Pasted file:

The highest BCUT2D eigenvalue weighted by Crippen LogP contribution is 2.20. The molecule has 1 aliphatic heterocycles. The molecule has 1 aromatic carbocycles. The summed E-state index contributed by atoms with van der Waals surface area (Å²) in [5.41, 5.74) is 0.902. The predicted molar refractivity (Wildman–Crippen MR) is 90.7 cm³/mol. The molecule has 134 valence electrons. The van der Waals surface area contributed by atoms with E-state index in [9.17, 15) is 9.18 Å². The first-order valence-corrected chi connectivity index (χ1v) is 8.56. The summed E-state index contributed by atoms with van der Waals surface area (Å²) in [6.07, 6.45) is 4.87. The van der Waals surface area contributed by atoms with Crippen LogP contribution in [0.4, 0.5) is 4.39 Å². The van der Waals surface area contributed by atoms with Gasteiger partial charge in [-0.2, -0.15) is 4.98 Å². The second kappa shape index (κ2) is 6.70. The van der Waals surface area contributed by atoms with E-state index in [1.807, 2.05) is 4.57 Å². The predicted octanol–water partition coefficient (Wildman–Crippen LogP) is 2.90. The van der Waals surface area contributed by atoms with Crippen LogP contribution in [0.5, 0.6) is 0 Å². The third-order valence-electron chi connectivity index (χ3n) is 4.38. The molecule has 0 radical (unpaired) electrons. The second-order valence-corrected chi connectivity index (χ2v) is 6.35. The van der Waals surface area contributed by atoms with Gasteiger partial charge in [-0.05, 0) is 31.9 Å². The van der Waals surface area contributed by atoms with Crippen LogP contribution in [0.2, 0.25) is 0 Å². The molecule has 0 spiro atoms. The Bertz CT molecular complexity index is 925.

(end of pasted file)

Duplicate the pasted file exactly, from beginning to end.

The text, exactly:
The highest BCUT2D eigenvalue weighted by Crippen LogP contribution is 2.20. The molecule has 1 aliphatic heterocycles. The molecule has 1 aromatic carbocycles. The summed E-state index contributed by atoms with van der Waals surface area (Å²) in [5.41, 5.74) is 0.902. The predicted molar refractivity (Wildman–Crippen MR) is 90.7 cm³/mol. The molecule has 134 valence electrons. The van der Waals surface area contributed by atoms with E-state index in [9.17, 15) is 9.18 Å². The first-order valence-corrected chi connectivity index (χ1v) is 8.56. The summed E-state index contributed by atoms with van der Waals surface area (Å²) in [6.07, 6.45) is 4.87. The van der Waals surface area contributed by atoms with Crippen LogP contribution in [0.4, 0.5) is 4.39 Å². The van der Waals surface area contributed by atoms with Gasteiger partial charge in [-0.2, -0.15) is 4.98 Å². The second kappa shape index (κ2) is 6.70. The van der Waals surface area contributed by atoms with E-state index in [1.807, 2.05) is 4.57 Å². The predicted octanol–water partition coefficient (Wildman–Crippen LogP) is 2.90. The van der Waals surface area contributed by atoms with Crippen LogP contribution in [0.5, 0.6) is 0 Å². The third-order valence-electron chi connectivity index (χ3n) is 4.38. The molecule has 0 radical (unpaired) electrons. The second-order valence-corrected chi connectivity index (χ2v) is 6.35. The van der Waals surface area contributed by atoms with Gasteiger partial charge in [-0.05, 0) is 31.9 Å². The van der Waals surface area contributed by atoms with Crippen LogP contribution in [0.2, 0.25) is 0 Å². The molecule has 0 spiro atoms. The Bertz CT molecular complexity index is 925.